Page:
Coronavirus Healthcare

Coronavirus Healthcare

Coronavirus (COVID-19) Healthcare

*This page will be updated as more information is made available

Know Your Legal Rights

Under the Americans with Disabilities Act and other laws, you cannot be treated badly just because you have a disability or someone in your family has a disability, or because someone thinks you have a disability. You can ask for changes you need for your disability. The hospital and doctors have to help you unless it would be very dangerous or difficult, even with supports. This means:

  • You can get medical care like everybody else. No one can deny you emergency care (like a ventilator) just because of your disability.
  • You can bring a family member or other helper with you unless they are also sick.
  • You can bring a trained assistance animal with you most of the time.
  • You can bring your own stuff like a ventilator or wheelchair.
  • You get good communication. If you are deaf you get ASL interpreting or CART. You can get papers
  • in Braille or large print or in a computer file. You can get information in simple words.
  • You can get information in another language. You can get an interpreter.
  • You get help with follow-up care and services.

People with many different kinds of physical and mental conditions, including higher weight people, have legal rights and are covered by disability laws when they try to get medical care.

If you have a problem with a doctor or hospital during COVID-19, call Disability Rights California (DRC) at 1-800-776-5746 between 9:00 – 4:00. TTY: 1-800-719-5798. After 4:00 & weekends, leave a message or use this form:

Download a printable version of these rights:

Download English & Spanish Know Your Disability Healthcare Rights – CA Edition (PDF)

Download English & Chinese Know Your Disability Healthcare Rights – CA Edition (PDF)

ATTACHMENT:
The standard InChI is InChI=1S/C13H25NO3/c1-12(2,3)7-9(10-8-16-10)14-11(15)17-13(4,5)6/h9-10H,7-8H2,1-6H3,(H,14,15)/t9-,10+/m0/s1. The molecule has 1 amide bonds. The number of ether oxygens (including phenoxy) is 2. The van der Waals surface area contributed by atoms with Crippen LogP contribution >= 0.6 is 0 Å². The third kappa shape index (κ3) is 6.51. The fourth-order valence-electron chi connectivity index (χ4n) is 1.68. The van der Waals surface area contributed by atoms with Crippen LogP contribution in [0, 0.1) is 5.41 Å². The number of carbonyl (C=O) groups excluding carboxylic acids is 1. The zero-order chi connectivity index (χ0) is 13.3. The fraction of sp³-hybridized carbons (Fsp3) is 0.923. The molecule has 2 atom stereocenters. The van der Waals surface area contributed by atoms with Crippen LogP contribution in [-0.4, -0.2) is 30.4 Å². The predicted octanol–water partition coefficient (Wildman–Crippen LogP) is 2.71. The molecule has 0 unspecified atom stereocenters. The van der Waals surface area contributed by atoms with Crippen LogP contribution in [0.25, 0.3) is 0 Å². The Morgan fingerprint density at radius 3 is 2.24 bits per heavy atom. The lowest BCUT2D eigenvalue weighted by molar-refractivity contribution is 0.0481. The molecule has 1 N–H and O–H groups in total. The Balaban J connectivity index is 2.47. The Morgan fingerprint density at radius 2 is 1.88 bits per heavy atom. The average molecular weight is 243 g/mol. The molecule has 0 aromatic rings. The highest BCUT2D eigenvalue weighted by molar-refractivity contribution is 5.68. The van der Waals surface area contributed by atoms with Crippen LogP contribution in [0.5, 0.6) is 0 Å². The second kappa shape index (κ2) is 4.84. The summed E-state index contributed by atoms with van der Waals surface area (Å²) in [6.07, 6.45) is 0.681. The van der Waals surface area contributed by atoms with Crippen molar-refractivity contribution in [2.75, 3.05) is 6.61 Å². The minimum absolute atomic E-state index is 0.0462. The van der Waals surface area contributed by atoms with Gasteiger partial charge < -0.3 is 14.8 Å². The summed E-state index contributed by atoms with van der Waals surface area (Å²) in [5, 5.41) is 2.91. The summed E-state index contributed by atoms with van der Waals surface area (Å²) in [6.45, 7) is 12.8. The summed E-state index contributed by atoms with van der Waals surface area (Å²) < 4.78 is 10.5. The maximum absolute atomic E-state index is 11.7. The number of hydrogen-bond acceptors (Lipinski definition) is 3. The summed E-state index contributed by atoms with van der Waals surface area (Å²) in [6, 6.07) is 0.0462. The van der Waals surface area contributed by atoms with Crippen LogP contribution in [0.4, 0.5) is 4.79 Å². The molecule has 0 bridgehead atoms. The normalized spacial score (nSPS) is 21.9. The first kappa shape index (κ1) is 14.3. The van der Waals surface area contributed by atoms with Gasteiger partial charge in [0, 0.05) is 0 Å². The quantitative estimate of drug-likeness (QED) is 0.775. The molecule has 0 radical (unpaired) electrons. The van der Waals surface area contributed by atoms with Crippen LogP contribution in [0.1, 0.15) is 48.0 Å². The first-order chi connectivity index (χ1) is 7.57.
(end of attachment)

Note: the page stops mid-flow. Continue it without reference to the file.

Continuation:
Medical Services: What is covered?

Many health plans, including Medi-Cal plans, are waiving the cost of all medically necessary OVID-19 screening and testing.

Letter from Department of Managed Healthcare to All Full-Service Commercial and Medi-Cal Health Care Service Plans:

Some people have disabilities that makes certain types of COVID-19 testing unsafe. For example, a person with a sensory disability may not be able to tolerate a nasal or oral swab. There are now alternative testing options such as saliva tests. A saliva test allows a person to spit into a tube rather than get their nose or throat swabbed. You can find information about saliva and other types of testing here. At-home saliva collection kits and tests may be available either by prescription or over the counter in a pharmacy or retail store without a prescription.

Talk to your healthcare provider about your options and what type of COVID-19 testing is right for you. If you need a saliva test because of your disability but are told you cannot get one or that is it not a covered benefit, you can call Disability Rights California (DRC) for assistance at 1-800-776-5746. TTY: 1-800-719-5798.


Vendor Services: Will I continue to receive my services and how?

Many people receive services vendored by agencies like the Regional Center, the Department of Rehabilitation, Paratransit, their health care providers, and others.

Now is a good time to plan ahead. Contact your service provider and ask them if they have a plan for service provision. If the vendor does not have a plan, you can also call the vendoring agency to find out what the plan is.